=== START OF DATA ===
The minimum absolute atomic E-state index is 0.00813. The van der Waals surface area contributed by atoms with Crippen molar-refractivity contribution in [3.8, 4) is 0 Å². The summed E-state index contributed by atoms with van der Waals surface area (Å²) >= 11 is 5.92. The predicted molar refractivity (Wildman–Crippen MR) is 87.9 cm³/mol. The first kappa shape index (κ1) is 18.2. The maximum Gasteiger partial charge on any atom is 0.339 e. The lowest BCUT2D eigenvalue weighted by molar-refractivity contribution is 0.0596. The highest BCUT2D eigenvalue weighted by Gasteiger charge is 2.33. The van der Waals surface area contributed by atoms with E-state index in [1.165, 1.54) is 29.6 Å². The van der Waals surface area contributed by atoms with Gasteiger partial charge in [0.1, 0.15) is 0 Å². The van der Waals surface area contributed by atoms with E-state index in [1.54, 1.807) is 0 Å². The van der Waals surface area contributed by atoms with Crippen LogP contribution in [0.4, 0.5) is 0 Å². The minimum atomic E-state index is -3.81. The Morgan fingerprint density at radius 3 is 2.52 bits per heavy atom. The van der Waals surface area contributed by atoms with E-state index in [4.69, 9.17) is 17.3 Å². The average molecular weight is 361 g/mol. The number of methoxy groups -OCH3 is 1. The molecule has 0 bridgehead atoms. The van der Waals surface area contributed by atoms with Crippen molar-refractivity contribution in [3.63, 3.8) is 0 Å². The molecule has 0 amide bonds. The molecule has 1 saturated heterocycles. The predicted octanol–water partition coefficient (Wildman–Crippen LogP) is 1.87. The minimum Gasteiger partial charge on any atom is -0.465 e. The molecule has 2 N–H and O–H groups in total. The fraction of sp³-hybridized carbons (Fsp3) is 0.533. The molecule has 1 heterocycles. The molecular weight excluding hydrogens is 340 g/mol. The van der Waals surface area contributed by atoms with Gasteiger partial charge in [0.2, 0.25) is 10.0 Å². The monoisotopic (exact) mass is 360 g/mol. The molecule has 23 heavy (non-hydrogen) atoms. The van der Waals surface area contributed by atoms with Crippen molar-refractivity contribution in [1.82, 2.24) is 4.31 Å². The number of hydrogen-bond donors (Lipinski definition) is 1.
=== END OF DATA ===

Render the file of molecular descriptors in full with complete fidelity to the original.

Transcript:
The minimum absolute atomic E-state index is 0.00813. The van der Waals surface area contributed by atoms with Crippen molar-refractivity contribution in [3.8, 4) is 0 Å². The summed E-state index contributed by atoms with van der Waals surface area (Å²) >= 11 is 5.92. The predicted molar refractivity (Wildman–Crippen MR) is 87.9 cm³/mol. The first kappa shape index (κ1) is 18.2. The maximum Gasteiger partial charge on any atom is 0.339 e. The lowest BCUT2D eigenvalue weighted by molar-refractivity contribution is 0.0596. The highest BCUT2D eigenvalue weighted by Gasteiger charge is 2.33. The van der Waals surface area contributed by atoms with E-state index in [1.165, 1.54) is 29.6 Å². The van der Waals surface area contributed by atoms with Gasteiger partial charge in [0.1, 0.15) is 0 Å². The van der Waals surface area contributed by atoms with E-state index in [1.54, 1.807) is 0 Å². The van der Waals surface area contributed by atoms with Crippen LogP contribution in [0.4, 0.5) is 0 Å². The minimum atomic E-state index is -3.81. The Morgan fingerprint density at radius 3 is 2.52 bits per heavy atom. The van der Waals surface area contributed by atoms with E-state index in [4.69, 9.17) is 17.3 Å². The average molecular weight is 361 g/mol. The number of methoxy groups -OCH3 is 1. The molecule has 0 bridgehead atoms. The van der Waals surface area contributed by atoms with Crippen molar-refractivity contribution in [3.63, 3.8) is 0 Å². The molecule has 0 amide bonds. The molecule has 1 saturated heterocycles. The predicted octanol–water partition coefficient (Wildman–Crippen LogP) is 1.87. The minimum Gasteiger partial charge on any atom is -0.465 e. The molecule has 2 N–H and O–H groups in total. The fraction of sp³-hybridized carbons (Fsp3) is 0.533. The molecule has 1 heterocycles. The molecular weight excluding hydrogens is 340 g/mol. The van der Waals surface area contributed by atoms with Gasteiger partial charge in [0.2, 0.25) is 10.0 Å². The monoisotopic (exact) mass is 360 g/mol. The molecule has 23 heavy (non-hydrogen) atoms. The van der Waals surface area contributed by atoms with Crippen molar-refractivity contribution in [1.82, 2.24) is 4.31 Å². The number of hydrogen-bond donors (Lipinski definition) is 1.